We’ve all done it. It only takes seconds to hover over a name on a social media website and click ‘unfriend’. We all understand that it’s OK to do that; after all, it’s impossible to stay in regular contact with hundreds of people.
So why do we put so much pressure on ourselves to maintain friendships in the real world when it’s clear that we are drifting apart? Whether the friendship makes us feel unhappy or inadequate, or we simply don’t have time to stay in contact, accepting that friends come and go in life and learning when to let go is a key skill we should all learn.
“Every friendship has a value and leaves an imprint, but some are more profound and long-term than others,” explains Adam Zargar of life-coaching organisation 2b Limitless (www.2blimitless.com). “Friends come and go from our lives because we are always developing as individuals – and when we are developing, our personality and character can go in a different direction. Priorities and personal circumstances change and this can dictate whether we remain close friends, or even friends at all. I prefer to look back at past friendships as part of the life passage, a graduation almost.”
Relationship expert Helen Williams, founder of LifeWorks Personal Development Training (www.lifeworksdubai.com) adds, “It takes courage to admit that a friendship is past its use-by date and even more courage to discontinue it with grace. Learning how to let go is a skill that we are seldom taught.”
Research by Microsoft’s MSN Messenger website backed this up, revealing that we make an average of 396 friendships in a lifetime, but maintain only 33 on average – that’s one in 12 friendships that will stand the test of time.
Susan Quilliam, a leading relationship psychologist, says, “Two generations ago we probably would not have made anywhere near 400 friends, but we are a lot more mobile now – we don’t live in the same town or village all our lives and we don’t have jobs for life, so we come into contact with many more people and make lots of friends. The number of close friends who we can really count on when we need them, however, is probably unchanged.”
Step 1 – Making the right decision
So how do we know when it’s time to end a friendship? According to the experts, this depends on how close the relationship was to begin with and whether you still see a place for it in your life. There are times when friends drift apart and there may be nothing to discuss or solve; the friendship simply comes to an end as your location or your lifestyles no longer match up. But if the friendship is closer and has faltered over a disagreement or upsetting behaviour, you need to ask yourself if you miss and value the friendship – and if the answer is yes, communicating with your friend is the first step.
Helen advises, “Honest and open communication is the best way – making the time to talk with the friend, to hear their side and to be prepared to tell the truth. Sometimes we may need the help of a third person to enable clear communication. Acknowledge your own wounded feelings, offer apologies if you have caused hurt and express a genuine wish to heal the friendship. These can go a long way towards the repair.”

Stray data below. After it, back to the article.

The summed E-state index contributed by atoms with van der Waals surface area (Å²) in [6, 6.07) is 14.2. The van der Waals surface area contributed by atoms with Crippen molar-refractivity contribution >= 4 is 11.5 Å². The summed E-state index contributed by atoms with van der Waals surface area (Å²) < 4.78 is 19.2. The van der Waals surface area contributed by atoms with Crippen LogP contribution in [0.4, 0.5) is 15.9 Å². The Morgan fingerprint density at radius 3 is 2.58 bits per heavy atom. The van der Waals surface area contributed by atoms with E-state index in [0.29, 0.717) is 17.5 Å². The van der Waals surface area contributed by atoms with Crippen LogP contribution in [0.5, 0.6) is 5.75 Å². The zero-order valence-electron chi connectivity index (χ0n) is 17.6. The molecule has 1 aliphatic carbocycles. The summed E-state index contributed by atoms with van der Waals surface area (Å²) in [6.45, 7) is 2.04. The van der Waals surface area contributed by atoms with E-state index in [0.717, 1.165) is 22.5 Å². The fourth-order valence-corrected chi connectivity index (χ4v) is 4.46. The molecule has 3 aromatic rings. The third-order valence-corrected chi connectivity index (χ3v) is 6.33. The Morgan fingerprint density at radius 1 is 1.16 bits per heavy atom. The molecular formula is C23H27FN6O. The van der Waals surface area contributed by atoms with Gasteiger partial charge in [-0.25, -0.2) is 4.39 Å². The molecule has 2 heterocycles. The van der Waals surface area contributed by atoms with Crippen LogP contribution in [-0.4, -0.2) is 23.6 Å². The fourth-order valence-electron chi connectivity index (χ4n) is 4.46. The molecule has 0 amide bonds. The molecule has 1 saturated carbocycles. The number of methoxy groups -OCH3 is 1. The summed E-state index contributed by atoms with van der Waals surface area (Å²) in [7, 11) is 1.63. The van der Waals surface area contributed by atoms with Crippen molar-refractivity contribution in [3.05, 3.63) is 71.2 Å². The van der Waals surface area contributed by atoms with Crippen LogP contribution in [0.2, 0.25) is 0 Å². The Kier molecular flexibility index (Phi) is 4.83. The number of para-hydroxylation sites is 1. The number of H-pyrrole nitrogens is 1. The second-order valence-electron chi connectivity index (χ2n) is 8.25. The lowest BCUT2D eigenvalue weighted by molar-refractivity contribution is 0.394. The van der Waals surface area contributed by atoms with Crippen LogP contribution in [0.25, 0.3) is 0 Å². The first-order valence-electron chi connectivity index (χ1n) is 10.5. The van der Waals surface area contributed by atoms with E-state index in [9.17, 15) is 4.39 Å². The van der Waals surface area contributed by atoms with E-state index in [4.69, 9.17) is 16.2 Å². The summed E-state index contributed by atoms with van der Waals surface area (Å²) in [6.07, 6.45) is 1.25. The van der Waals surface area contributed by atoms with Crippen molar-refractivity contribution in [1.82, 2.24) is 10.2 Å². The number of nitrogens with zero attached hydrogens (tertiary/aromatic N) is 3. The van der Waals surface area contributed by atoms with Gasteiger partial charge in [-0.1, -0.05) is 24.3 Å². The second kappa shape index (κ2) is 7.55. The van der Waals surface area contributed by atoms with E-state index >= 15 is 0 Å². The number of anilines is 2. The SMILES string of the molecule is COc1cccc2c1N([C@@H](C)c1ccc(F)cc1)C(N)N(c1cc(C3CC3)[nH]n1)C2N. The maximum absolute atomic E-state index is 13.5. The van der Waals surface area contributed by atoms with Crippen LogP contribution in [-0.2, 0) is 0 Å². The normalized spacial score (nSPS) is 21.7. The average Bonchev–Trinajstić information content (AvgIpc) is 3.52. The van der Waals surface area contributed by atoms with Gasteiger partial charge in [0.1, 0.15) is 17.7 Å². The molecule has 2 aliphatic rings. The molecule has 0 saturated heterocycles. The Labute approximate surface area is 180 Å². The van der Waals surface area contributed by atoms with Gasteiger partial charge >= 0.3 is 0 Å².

Even if these steps fail to smooth over the cracks in your friendship, you can move forward knowing you have tried your best and remembering the friendship in a positive light.
Step 2 – Ending it
In the absence of a ‘delete’ button, what is the best way to bring a friendship to an end in the real world? Should you tell the person face to face, or write them an email or letter to explain? Or should you simply drift away without any explanation? “How you end a friendship depends on the kind of person you are,” says Mahyra Roy, a life coach at Catalyst Concepts (www.catalystconcepts.org). “Some people find it easy to confront and discuss, others prefer to simply move on. It all depends on what gives you closure. The important thing is to ensure that you try not to do anything out of character, as that is bound to upset you further down the line.”
“I would advise writing an upfront and honest email,” says Helen. “This allows you to step back from the situation, use cut and paste to remove negative or damaging criticism and be more objective.”
Marwa Karoura, founder and director of life-coaching organisation KTalk (www.ktalk.info) warns, “However you choose to bring the friendship to an end, you should be very conscious to express your own emotions rather than blaming the other party. If you write a letter or an email, it should be fully in the ‘I’ person rather than in the ‘You’ to avoid accusation and blame.”
However you choose to end the friendship, it’s not uncommon for feelings of guilt or regret to come into play afterwards. If this is the first time you’ve broken up with a friend, you may struggle with whether you’ve made the right decision. It might also be hard to cope if the former friend keeps contacting you, refusing to admit that things are over.
“The key is to keep reminding ourselves that we have done the right thing,” says Samar Satamian, also from KTalk. “If you’ve had closure then there shouldn’t be any guilt. Often we remain in friendships and relationships for much longer than we need to in the hope that they will improve and become what they once were. Try to move forward positively, focusing on what you have learnt from the friendship rather than focusing on negative emotions. “
Adam adds, “You have to let go of the guilt. See the positives that result from all situations and experiences. Every friendship – no matter how small or how short – offers positive moments or positive learning experiences. How can you be guilty if you have been true and honest to yourself?”
So it seems we should take a cue from our social media habits after all – press delete, move on, and have no regrets.